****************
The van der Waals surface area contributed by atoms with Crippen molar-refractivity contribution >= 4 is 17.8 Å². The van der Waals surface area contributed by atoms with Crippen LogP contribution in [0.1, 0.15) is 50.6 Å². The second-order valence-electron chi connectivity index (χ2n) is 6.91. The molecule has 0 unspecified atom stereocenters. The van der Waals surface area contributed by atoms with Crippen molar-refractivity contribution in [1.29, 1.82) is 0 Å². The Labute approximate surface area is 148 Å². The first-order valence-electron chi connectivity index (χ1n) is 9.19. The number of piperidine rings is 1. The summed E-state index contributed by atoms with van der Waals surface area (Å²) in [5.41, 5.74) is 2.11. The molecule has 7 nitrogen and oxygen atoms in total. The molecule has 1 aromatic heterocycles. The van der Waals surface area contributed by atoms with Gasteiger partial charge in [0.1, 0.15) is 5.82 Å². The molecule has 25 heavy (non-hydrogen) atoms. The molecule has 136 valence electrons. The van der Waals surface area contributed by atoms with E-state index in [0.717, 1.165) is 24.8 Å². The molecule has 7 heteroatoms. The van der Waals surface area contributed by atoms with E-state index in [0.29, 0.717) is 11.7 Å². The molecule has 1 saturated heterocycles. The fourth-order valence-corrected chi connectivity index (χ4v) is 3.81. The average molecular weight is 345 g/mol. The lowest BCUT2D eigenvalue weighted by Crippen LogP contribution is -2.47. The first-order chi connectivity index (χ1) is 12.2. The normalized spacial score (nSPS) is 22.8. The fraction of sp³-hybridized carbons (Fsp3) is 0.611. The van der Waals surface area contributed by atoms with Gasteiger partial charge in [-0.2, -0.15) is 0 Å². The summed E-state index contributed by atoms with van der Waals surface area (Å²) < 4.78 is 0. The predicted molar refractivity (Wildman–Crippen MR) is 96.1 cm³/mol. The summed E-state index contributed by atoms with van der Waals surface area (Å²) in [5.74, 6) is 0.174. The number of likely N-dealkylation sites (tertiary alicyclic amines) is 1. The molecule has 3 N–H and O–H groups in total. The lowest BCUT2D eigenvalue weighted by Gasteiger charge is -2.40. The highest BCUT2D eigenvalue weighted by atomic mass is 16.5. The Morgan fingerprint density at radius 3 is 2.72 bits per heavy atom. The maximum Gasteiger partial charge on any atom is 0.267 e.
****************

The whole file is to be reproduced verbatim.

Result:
The van der Waals surface area contributed by atoms with Crippen molar-refractivity contribution >= 4 is 17.8 Å². The van der Waals surface area contributed by atoms with Crippen LogP contribution in [0.1, 0.15) is 50.6 Å². The second-order valence-electron chi connectivity index (χ2n) is 6.91. The molecule has 0 unspecified atom stereocenters. The van der Waals surface area contributed by atoms with Crippen molar-refractivity contribution in [1.29, 1.82) is 0 Å². The Labute approximate surface area is 148 Å². The first-order valence-electron chi connectivity index (χ1n) is 9.19. The number of piperidine rings is 1. The summed E-state index contributed by atoms with van der Waals surface area (Å²) in [5.41, 5.74) is 2.11. The molecule has 7 nitrogen and oxygen atoms in total. The molecule has 1 aromatic heterocycles. The van der Waals surface area contributed by atoms with Gasteiger partial charge in [0.1, 0.15) is 5.82 Å². The molecule has 25 heavy (non-hydrogen) atoms. The molecule has 136 valence electrons. The van der Waals surface area contributed by atoms with E-state index in [0.717, 1.165) is 24.8 Å². The molecule has 7 heteroatoms. The van der Waals surface area contributed by atoms with E-state index in [0.29, 0.717) is 11.7 Å². The molecule has 1 saturated heterocycles. The fourth-order valence-corrected chi connectivity index (χ4v) is 3.81. The average molecular weight is 345 g/mol. The lowest BCUT2D eigenvalue weighted by Crippen LogP contribution is -2.47. The first-order chi connectivity index (χ1) is 12.2. The normalized spacial score (nSPS) is 22.8. The fraction of sp³-hybridized carbons (Fsp3) is 0.611. The van der Waals surface area contributed by atoms with Gasteiger partial charge in [-0.2, -0.15) is 0 Å². The summed E-state index contributed by atoms with van der Waals surface area (Å²) < 4.78 is 0. The predicted molar refractivity (Wildman–Crippen MR) is 96.1 cm³/mol. The summed E-state index contributed by atoms with van der Waals surface area (Å²) in [5.74, 6) is 0.174. The number of likely N-dealkylation sites (tertiary alicyclic amines) is 1. The molecule has 3 N–H and O–H groups in total. The lowest BCUT2D eigenvalue weighted by Gasteiger charge is -2.40. The highest BCUT2D eigenvalue weighted by atomic mass is 16.5. The Morgan fingerprint density at radius 3 is 2.72 bits per heavy atom. The maximum Gasteiger partial charge on any atom is 0.267 e.